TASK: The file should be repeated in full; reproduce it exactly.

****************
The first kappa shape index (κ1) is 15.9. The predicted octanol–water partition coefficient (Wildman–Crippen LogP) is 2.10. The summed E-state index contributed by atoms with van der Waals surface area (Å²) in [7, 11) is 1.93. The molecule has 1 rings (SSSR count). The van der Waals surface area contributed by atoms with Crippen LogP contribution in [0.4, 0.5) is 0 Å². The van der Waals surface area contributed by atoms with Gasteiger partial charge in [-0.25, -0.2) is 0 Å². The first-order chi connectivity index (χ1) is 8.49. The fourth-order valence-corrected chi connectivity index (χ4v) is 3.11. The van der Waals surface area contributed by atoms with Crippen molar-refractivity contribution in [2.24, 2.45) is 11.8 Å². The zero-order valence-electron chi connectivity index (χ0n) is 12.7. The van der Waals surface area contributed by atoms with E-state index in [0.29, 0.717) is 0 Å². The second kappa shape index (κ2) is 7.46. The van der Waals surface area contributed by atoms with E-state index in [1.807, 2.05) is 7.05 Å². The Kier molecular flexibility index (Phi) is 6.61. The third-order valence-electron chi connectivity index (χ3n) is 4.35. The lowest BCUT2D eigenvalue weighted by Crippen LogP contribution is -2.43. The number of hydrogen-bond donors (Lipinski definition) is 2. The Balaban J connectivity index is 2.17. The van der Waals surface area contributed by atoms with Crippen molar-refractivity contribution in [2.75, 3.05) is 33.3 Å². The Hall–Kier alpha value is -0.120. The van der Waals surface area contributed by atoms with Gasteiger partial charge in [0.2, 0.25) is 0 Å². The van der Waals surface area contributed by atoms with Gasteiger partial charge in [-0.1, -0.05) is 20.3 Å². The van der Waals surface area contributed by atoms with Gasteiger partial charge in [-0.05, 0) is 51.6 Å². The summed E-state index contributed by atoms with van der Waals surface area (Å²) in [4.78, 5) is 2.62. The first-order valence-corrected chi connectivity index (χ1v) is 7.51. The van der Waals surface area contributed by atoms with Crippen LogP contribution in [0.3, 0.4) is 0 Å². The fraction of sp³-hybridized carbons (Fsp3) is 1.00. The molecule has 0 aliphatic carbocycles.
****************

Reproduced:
The first kappa shape index (κ1) is 15.9. The predicted octanol–water partition coefficient (Wildman–Crippen LogP) is 2.10. The summed E-state index contributed by atoms with van der Waals surface area (Å²) in [7, 11) is 1.93. The molecule has 1 rings (SSSR count). The van der Waals surface area contributed by atoms with Crippen LogP contribution in [0.4, 0.5) is 0 Å². The van der Waals surface area contributed by atoms with Gasteiger partial charge in [-0.25, -0.2) is 0 Å². The first-order chi connectivity index (χ1) is 8.49. The fourth-order valence-corrected chi connectivity index (χ4v) is 3.11. The van der Waals surface area contributed by atoms with Crippen molar-refractivity contribution in [2.24, 2.45) is 11.8 Å². The zero-order valence-electron chi connectivity index (χ0n) is 12.7. The van der Waals surface area contributed by atoms with E-state index in [0.29, 0.717) is 0 Å². The second kappa shape index (κ2) is 7.46. The van der Waals surface area contributed by atoms with E-state index in [1.807, 2.05) is 7.05 Å². The Kier molecular flexibility index (Phi) is 6.61. The third-order valence-electron chi connectivity index (χ3n) is 4.35. The lowest BCUT2D eigenvalue weighted by Crippen LogP contribution is -2.43. The number of hydrogen-bond donors (Lipinski definition) is 2. The Balaban J connectivity index is 2.17. The van der Waals surface area contributed by atoms with Crippen molar-refractivity contribution in [2.75, 3.05) is 33.3 Å². The Hall–Kier alpha value is -0.120. The van der Waals surface area contributed by atoms with Gasteiger partial charge in [0.2, 0.25) is 0 Å². The van der Waals surface area contributed by atoms with Gasteiger partial charge in [-0.1, -0.05) is 20.3 Å². The van der Waals surface area contributed by atoms with Gasteiger partial charge in [-0.05, 0) is 51.6 Å². The summed E-state index contributed by atoms with van der Waals surface area (Å²) in [4.78, 5) is 2.62. The first-order valence-corrected chi connectivity index (χ1v) is 7.51. The van der Waals surface area contributed by atoms with Crippen LogP contribution in [0.3, 0.4) is 0 Å². The fraction of sp³-hybridized carbons (Fsp3) is 1.00. The molecule has 0 aliphatic carbocycles.